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Summary:

The BBC says it will take BB3 off the air and only stream it online. But will the broadcaster really follow through?

BBC

The BBC’s BBC3 network, known as the birthplace of shows like Torchwood, Little Britain and Being Human, may not be accessible to U.K. residents with an antenna or a cable subscription for much longer. The broadcaster announced Wednesday that it may take the network off the air to save costs. Instead, BBC would become an internet channel that would only be accessible through the BBC’s iPlayer.

Turning to the internet for BBC3 could make sense. The channel is known for having a younger audience that is more likely to stream programming online as well.

bbc iplayer january 2014 numbers

And the BBC’s iPlayer already has a sizeable audience: In January, the BBC clocked 315 million video and audio streams through the platform. Three out of four iPlayer streams are video programming, 25 percent of these video streams get accessed through a smart TV, game console or connected device.

However, it’s not entirely clear that the BBC is going to follow through with its online-only plans for BBC3. Some have speculated that the broadcaster just wanted to cause enough outcry to keep the network financed for the foreseeable future, and a BBC News story helpfully suggested that “celebrities are already rallying behind the service.”

Image courtesy of Flickr user ell brown.

  1. Meh, any website that sends me this message “This video is not available in your country.” when trying to watch their content is simply reported to the local firewall and the browser. BBC is one of them.

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    1. I’m fine with that. Ideally, service should only be provided to UK licence-fee payers. That can’t be enforced in reality, so they operate on the next best thing – by IP location.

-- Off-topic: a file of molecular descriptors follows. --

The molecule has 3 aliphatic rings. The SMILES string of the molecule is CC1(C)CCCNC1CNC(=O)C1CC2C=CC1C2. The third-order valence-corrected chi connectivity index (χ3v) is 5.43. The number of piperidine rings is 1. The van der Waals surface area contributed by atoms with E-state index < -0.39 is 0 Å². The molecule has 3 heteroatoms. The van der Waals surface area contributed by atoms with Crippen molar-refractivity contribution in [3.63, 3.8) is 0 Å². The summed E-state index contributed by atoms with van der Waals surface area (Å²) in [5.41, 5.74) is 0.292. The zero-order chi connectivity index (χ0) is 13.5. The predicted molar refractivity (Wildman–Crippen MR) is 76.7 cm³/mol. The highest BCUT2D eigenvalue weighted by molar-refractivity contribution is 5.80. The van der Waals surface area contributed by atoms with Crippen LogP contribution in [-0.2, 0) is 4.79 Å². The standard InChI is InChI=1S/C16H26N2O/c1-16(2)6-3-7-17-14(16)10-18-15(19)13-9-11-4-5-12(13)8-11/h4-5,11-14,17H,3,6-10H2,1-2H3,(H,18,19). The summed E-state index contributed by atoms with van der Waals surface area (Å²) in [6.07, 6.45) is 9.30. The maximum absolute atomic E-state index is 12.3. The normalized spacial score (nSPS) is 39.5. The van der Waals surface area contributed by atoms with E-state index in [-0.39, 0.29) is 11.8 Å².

I see nothing wrong with that.

      From the UK, I can’t access HBO, or many other US services. Whether that’s rights issues, I don’t know.

      But the internet isn’t without borders.

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  2. At least the BBC is putting those tax dollars to work. PBS refuses to make an Android app.
    http://www.pbs.org/wgbh/pages/frontline/labs/why-were-not-doing-android-yet/

    It’s incredible. You can practically hear the faint call of, “We’re paid government developers who don’t have the basic skills necessary to do our jobs” coming from the article. A private company would kick those idiots to the curb. It basically kills any chance we’ll see a Chromecast app in the future. Not that I really watch PBS, but I like Sherlock. I started it on the Roku app, but I think I’ll wait until the 3rd season hits Netflix.

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    1. 3rd season is on PBS.org, if you don’t mind watching through your computer (and it’s hilarious).

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